Seeing I to Eye Together, or SIT, is an initiative in the Department of Medicine aimed at improving the relationships between physicians and their patients. In a study published in the Journal of General Internal Medicine, investigators in the DOM found evidence indicating sitting at the bedside correlates with better patient perceptions of doctor communication. From 364 patient surveys, frequent sitting at the bedside was correlated with better patient perceptions of spending enough time at the bedside, checking for understanding and not seeming to be in a rush. When surveying residents, Dr. Stephen Berry, senior author of the study and Vice Chair for Quality, Safety and Service, and team found the most commonly cited barrier to sitting was that chairs were not available. As a result, the team set about providing wall-mounted folding chairs in patient rooms for use at the bedside by medicine residents on three floors in the Nelson building. Over a six-month study period, this increase in available seating correlated with increased sitting at the bedside and expected improvements in patient perceptions of spending enough time and checking for understanding (results presented at Society of Hospital Medicine Converge 2023, see the poster below). The team concluded that placing wall-mounted chairs in patient rooms may be a simple, durable way to improve commination between physicians and patients.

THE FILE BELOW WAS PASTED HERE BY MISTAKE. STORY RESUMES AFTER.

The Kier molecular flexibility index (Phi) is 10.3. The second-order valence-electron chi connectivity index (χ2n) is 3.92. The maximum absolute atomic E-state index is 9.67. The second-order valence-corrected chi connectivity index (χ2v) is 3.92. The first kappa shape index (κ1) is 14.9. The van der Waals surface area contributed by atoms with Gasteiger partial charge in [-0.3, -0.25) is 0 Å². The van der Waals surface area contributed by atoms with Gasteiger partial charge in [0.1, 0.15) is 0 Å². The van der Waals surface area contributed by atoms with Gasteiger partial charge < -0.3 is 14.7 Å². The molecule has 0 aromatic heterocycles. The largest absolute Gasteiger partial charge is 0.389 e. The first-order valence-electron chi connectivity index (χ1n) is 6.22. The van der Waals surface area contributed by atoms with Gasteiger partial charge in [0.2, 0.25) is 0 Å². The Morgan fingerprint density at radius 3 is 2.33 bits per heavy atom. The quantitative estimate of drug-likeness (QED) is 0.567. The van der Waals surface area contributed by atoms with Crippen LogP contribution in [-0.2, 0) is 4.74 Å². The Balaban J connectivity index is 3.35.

In light of this information, in the DOM has begun installing chairs in all acute care floors at The Johns Hopkins Hospital. Please look for the chairs as you enter patient rooms in Nelson, Meyer, and Halsted-Osler. All healthcare professionals are encouraged to use them!